Of relevance today is the Department of Education鈥檚 recent to ban all automatic-billing methods unless an institution requires students to give prior permission, thus essentially mandating the 鈥渙pt-in鈥 variants of “inclusive access” and “equitable access.” Prior to 2016, it was not legal for colleges to bill students with federal financial-aid funds without their permission. In recent years, however, federal funds for inclusive-access and equitable-access plans. Given student complaints about paying for unused textbooks and the limited duration of online access to materials (typically for the length of the semester only), there is now renewed governmental effort to require an explicit 鈥渙pt-in鈥 process. Supporters of the change feel this is a move towards transparency that will allow students to search for the best price for materials. In fact, the change may induce publishers to lower prices to attract students to opt in to automatic billing in the first place.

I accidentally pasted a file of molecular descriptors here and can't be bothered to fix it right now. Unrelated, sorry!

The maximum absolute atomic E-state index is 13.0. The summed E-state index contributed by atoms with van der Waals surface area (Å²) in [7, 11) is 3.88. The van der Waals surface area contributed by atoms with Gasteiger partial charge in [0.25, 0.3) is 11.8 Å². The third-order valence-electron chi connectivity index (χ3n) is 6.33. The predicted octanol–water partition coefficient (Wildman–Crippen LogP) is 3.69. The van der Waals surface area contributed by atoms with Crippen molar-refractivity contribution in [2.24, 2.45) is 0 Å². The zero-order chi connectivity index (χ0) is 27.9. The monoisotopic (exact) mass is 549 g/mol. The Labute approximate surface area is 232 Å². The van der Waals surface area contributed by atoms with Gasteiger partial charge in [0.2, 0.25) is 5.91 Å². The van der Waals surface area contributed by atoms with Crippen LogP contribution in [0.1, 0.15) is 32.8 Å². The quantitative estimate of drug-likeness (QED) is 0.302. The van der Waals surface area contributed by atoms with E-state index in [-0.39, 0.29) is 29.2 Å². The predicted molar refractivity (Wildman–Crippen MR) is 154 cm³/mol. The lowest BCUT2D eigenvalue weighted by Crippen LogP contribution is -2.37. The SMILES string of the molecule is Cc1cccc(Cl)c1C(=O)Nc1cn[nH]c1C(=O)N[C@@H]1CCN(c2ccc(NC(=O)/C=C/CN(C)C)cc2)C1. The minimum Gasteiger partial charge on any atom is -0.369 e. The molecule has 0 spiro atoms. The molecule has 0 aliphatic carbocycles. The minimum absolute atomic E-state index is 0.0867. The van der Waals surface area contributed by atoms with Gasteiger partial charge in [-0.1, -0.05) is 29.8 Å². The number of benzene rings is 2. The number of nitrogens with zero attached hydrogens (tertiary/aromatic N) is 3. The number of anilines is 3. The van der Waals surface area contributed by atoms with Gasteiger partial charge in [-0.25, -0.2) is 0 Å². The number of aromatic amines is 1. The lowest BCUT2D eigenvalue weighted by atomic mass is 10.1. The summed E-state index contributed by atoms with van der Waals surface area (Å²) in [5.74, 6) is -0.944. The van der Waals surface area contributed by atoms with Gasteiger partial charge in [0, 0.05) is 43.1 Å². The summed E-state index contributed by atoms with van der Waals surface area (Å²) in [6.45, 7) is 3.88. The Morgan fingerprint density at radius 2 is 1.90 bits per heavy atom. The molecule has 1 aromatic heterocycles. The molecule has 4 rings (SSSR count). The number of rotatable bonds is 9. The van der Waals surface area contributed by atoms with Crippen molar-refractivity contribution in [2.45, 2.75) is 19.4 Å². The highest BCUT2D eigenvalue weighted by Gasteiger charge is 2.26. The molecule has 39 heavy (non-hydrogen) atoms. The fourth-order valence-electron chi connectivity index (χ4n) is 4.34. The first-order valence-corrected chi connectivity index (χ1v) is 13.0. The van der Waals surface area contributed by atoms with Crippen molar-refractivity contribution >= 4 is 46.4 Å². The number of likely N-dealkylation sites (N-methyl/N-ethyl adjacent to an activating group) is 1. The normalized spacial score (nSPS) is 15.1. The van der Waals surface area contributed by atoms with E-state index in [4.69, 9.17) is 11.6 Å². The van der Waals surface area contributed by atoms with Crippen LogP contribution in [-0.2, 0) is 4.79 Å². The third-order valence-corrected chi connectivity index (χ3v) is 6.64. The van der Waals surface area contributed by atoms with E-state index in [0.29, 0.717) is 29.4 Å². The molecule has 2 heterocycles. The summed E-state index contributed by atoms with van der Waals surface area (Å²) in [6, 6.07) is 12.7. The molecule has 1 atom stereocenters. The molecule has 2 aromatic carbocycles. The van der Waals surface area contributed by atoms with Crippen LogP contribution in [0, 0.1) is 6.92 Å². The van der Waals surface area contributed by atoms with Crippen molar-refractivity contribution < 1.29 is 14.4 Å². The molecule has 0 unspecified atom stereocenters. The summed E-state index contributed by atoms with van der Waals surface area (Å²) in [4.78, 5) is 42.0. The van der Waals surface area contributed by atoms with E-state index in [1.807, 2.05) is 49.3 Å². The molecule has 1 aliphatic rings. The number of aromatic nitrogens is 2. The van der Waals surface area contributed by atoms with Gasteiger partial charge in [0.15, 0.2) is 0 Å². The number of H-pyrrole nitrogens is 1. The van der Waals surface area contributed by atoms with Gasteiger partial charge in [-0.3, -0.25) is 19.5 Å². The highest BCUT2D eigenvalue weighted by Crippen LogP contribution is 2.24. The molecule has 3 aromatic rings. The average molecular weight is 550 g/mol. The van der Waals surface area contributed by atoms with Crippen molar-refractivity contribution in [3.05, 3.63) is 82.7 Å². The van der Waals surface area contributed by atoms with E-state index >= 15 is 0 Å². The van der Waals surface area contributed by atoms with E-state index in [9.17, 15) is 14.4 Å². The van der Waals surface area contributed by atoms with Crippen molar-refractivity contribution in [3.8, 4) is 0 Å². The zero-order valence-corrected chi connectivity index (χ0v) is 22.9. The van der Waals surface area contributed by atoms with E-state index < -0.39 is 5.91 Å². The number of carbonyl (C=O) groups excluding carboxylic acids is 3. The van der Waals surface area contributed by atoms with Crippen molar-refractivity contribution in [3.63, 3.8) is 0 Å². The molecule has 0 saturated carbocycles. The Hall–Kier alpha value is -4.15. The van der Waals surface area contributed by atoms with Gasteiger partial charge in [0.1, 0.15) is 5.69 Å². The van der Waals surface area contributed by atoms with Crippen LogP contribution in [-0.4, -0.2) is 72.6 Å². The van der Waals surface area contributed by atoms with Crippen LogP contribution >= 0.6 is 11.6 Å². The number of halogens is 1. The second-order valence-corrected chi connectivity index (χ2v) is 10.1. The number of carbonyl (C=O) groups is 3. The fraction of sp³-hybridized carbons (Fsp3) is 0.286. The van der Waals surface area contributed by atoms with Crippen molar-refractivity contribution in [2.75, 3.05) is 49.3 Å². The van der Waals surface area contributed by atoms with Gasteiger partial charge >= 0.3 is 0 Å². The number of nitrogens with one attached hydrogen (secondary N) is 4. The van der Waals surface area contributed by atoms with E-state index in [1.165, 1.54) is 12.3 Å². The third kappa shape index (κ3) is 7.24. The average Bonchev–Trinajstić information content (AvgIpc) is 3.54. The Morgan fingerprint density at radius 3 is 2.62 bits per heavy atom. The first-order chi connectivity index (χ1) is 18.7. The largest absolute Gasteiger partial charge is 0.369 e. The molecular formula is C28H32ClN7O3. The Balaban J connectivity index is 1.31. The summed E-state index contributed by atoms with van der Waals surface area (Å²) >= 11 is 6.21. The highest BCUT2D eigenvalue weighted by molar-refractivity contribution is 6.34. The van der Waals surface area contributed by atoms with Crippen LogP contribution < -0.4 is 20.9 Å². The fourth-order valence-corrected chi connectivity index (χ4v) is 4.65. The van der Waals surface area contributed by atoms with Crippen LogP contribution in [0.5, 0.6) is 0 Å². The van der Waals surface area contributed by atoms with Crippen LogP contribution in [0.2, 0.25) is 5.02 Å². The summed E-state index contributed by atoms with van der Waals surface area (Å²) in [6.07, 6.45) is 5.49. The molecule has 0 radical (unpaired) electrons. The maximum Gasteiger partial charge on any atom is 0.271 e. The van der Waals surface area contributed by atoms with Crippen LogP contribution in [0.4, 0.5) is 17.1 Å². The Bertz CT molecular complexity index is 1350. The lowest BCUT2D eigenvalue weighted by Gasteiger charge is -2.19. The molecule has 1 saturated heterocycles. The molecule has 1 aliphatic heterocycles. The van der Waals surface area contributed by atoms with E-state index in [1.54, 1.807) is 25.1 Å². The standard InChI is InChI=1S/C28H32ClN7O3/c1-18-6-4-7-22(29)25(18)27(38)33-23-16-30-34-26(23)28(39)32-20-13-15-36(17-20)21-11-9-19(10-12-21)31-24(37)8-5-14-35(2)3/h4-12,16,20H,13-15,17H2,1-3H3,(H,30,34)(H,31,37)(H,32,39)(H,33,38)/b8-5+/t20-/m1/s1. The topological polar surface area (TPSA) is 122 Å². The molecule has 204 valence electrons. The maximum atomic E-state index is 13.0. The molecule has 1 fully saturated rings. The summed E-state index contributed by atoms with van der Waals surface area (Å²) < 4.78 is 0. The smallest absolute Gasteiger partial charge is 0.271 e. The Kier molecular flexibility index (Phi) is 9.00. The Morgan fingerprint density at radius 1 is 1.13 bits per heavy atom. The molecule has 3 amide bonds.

Critics, on the other hand, argue that this policy change will reduce the number of students purchasing the materials for a given course. Students, particularly first-year students without a good understanding of higher education, can easily be tempted to avoid enrolling in a textbook-distribution plan. With a significant reduction in sales, publishers may offer less competitive prices, thus raising the cost of materials for those conscientious students who do opt in to the process. Also, those students who do not opt in will not always find the materials and texts elsewhere, leaving them less prepared to succeed in the course.

Assessing the merit of the Department of Education鈥檚 proposal is complicated by the uncertain effect that it may have on textbook prices. Proponents see incentives for lower prices; critics see incentives for higher prices. In reality, some mix of the two may result, depending on the pricing strategy of the publishers. Given this ambiguity, it may be more desirable for colleges to avoid automatic-billing methods altogether and use the freedom-of-choice method in the future.

Clark Ross has taught economics at Davidson College since 1979. He served as dean of the faculty for nearly 15 years.